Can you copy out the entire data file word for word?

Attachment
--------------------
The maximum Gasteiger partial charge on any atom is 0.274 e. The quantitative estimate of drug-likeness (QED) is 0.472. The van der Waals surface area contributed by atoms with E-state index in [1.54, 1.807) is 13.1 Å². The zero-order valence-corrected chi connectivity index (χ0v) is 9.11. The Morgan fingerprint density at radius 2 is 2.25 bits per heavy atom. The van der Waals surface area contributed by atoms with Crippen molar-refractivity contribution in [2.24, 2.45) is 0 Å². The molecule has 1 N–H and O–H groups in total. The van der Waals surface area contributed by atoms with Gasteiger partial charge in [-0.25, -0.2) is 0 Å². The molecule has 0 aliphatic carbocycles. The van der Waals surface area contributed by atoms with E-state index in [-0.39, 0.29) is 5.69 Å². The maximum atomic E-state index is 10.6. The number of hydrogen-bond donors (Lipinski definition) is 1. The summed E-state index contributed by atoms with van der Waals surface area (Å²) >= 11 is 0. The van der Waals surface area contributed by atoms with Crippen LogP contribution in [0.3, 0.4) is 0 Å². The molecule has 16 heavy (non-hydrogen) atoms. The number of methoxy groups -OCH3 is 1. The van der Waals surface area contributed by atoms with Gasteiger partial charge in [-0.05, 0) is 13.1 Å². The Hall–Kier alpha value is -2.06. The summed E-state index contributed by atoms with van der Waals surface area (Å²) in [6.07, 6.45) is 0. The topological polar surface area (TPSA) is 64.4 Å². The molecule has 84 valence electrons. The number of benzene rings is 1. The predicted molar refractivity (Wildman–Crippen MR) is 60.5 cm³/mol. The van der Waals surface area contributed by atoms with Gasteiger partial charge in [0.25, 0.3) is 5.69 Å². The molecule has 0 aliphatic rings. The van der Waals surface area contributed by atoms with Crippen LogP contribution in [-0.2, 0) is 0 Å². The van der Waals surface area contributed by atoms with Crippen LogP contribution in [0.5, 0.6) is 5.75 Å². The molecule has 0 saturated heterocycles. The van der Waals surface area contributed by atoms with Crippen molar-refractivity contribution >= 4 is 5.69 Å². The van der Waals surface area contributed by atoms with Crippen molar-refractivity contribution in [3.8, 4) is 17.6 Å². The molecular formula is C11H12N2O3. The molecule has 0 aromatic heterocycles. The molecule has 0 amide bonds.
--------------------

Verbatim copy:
The maximum Gasteiger partial charge on any atom is 0.274 e. The quantitative estimate of drug-likeness (QED) is 0.472. The van der Waals surface area contributed by atoms with E-state index in [1.54, 1.807) is 13.1 Å². The zero-order valence-corrected chi connectivity index (χ0v) is 9.11. The Morgan fingerprint density at radius 2 is 2.25 bits per heavy atom. The van der Waals surface area contributed by atoms with Crippen molar-refractivity contribution in [2.24, 2.45) is 0 Å². The molecule has 1 N–H and O–H groups in total. The van der Waals surface area contributed by atoms with Gasteiger partial charge in [-0.25, -0.2) is 0 Å². The molecule has 0 aliphatic carbocycles. The van der Waals surface area contributed by atoms with E-state index in [-0.39, 0.29) is 5.69 Å². The maximum atomic E-state index is 10.6. The number of hydrogen-bond donors (Lipinski definition) is 1. The summed E-state index contributed by atoms with van der Waals surface area (Å²) >= 11 is 0. The van der Waals surface area contributed by atoms with Crippen LogP contribution in [0.3, 0.4) is 0 Å². The molecule has 16 heavy (non-hydrogen) atoms. The number of methoxy groups -OCH3 is 1. The van der Waals surface area contributed by atoms with Gasteiger partial charge in [-0.05, 0) is 13.1 Å². The Hall–Kier alpha value is -2.06. The summed E-state index contributed by atoms with van der Waals surface area (Å²) in [6.07, 6.45) is 0. The topological polar surface area (TPSA) is 64.4 Å². The molecule has 84 valence electrons. The number of benzene rings is 1. The predicted molar refractivity (Wildman–Crippen MR) is 60.5 cm³/mol. The van der Waals surface area contributed by atoms with Gasteiger partial charge in [0.25, 0.3) is 5.69 Å². The molecule has 0 aliphatic rings. The van der Waals surface area contributed by atoms with Crippen LogP contribution in [-0.2, 0) is 0 Å². The van der Waals surface area contributed by atoms with Crippen LogP contribution in [0.5, 0.6) is 5.75 Å². The molecule has 0 saturated heterocycles. The van der Waals surface area contributed by atoms with Crippen molar-refractivity contribution >= 4 is 5.69 Å². The van der Waals surface area contributed by atoms with Crippen molar-refractivity contribution in [3.8, 4) is 17.6 Å². The molecular formula is C11H12N2O3. The molecule has 0 aromatic heterocycles. The molecule has 0 amide bonds.